Archive for October, 2007

Smurf sur Tableur

Sunday, 28th October, 2007

I spotted someone had visted this site via this Google French translation.

Of course as any francophile should know smurf is Stroumph in French. What would be ideal now is if one of these French visitors could sort me out a 3 month contract in Grenoble for the winter. (Or Lyon or Annecy, or Chamonix even better).

Madame Stroumph could bring out the stroumph-lings at weekends for a bit of snowboarding – much better than a walk in the Cumbrian winter drizzle.

I guess I could live with a 3/6 month stint in Paris instead.

Anyone else got their sights set on an alternative location?

cheers

Simon

Excel ecosystem

Thursday, 25th October, 2007

Nick Hebb has an interesting post here where he talks about the uphill battle Google have against MS Office. A key factor being the ecosystem that has built up around many of MS products.

I agree that is an important factor and one that will take any competitor many years to compete with. But it wouldn’t take long for Microsoft to destroy it, or at least make it vulnerable.

To be honest I think Microsoft gave the ecosystem (the Office developer part) a pretty good kicking with the UI incompatibilities in Excel 2007, and with the VB6-VB.net mess. As I see it many of the valuable contributors to the ecosystem are experienced users, and the ribbon pain seems to increase in relation to comfort with the 2003 style UI. (I can’t bring myself to say menu+toolbar system, because thats all the ribbon is, all they did was shuffle things around to make it harder for advanced users).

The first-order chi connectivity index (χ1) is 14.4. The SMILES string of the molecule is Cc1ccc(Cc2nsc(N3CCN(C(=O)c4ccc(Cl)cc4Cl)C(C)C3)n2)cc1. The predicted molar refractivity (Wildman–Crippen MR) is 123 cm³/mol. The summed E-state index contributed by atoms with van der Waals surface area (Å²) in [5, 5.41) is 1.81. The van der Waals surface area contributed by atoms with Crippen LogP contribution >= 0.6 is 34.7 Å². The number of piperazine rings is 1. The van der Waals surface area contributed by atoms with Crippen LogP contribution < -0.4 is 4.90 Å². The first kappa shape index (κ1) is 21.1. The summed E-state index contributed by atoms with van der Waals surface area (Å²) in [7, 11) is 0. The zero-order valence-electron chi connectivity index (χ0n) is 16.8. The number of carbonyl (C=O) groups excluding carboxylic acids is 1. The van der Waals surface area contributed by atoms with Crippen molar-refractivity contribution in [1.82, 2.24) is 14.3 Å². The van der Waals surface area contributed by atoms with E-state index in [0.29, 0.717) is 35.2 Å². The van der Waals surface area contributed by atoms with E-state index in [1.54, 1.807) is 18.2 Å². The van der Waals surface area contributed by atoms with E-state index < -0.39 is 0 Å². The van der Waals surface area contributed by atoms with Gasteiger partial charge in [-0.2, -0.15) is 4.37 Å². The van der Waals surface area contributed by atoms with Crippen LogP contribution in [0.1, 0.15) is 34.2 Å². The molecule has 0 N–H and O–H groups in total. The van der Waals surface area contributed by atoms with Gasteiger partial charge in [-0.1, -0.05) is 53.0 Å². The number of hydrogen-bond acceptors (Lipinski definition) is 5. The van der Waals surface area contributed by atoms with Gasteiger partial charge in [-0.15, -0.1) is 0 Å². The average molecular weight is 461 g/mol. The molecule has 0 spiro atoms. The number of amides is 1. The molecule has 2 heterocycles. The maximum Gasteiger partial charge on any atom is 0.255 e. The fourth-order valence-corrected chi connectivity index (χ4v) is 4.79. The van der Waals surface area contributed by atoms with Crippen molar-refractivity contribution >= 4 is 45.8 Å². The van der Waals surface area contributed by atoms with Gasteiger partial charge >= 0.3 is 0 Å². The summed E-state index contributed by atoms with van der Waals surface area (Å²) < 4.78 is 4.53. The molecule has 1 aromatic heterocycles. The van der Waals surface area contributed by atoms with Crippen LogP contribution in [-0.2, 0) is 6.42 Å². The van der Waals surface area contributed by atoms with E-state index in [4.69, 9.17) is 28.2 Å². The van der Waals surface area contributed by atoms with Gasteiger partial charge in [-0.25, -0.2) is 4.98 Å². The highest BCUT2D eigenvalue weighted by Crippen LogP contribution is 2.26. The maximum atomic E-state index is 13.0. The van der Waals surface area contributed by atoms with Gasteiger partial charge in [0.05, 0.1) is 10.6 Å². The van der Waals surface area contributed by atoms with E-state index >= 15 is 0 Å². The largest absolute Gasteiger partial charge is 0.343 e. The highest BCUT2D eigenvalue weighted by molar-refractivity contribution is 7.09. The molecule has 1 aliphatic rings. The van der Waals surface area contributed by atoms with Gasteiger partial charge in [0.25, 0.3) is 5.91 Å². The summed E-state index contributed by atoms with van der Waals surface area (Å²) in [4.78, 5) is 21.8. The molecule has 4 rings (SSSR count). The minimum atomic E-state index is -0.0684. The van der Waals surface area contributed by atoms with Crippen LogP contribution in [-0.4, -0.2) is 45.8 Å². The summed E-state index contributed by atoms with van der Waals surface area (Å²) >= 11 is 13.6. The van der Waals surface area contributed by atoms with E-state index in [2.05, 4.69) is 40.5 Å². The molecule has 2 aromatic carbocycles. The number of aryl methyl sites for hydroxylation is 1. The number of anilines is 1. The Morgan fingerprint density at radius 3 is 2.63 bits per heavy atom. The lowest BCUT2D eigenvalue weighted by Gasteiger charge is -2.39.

I’m not convinced the ecosystem has turned against MS, or away from Excel, but I do think it could be more ‘pro’ Office 2007. I seem to remember 2003 was met with massive apathy, as there seemed so few useful new features compared to 2002/2000. For 2007, I don’t see much ‘buzz’ positive or negative. Its the Excel ‘alternatives’ such as Google Docs and Apple iWork Numbers that seem to be making the news. (Apart from the recent calculation excitement of course).

(I find it ironic that many people access the Microsoft.Public newsgroups via Google Groups)

What do you think? have you noticed any impact in the on-line communities?

cheers

Simon

Google apps making headway

Thursday, 25th October, 2007

(According to Google)

El Reg has an interesting article here. It seems that 1,500 new clients are signing up for Google apps per day. Google reckon this level of adoption is driven by the speed of their innovation. Which is an important benefit of the ‘service’ model v ‘manufacturing’ we discussed last week. Google run all the code on their servers (in most cases) so they can update as often as they like. Microsoft on the other hand are stuck to 2-3 year release cycles, and they rarely add features in a service pack.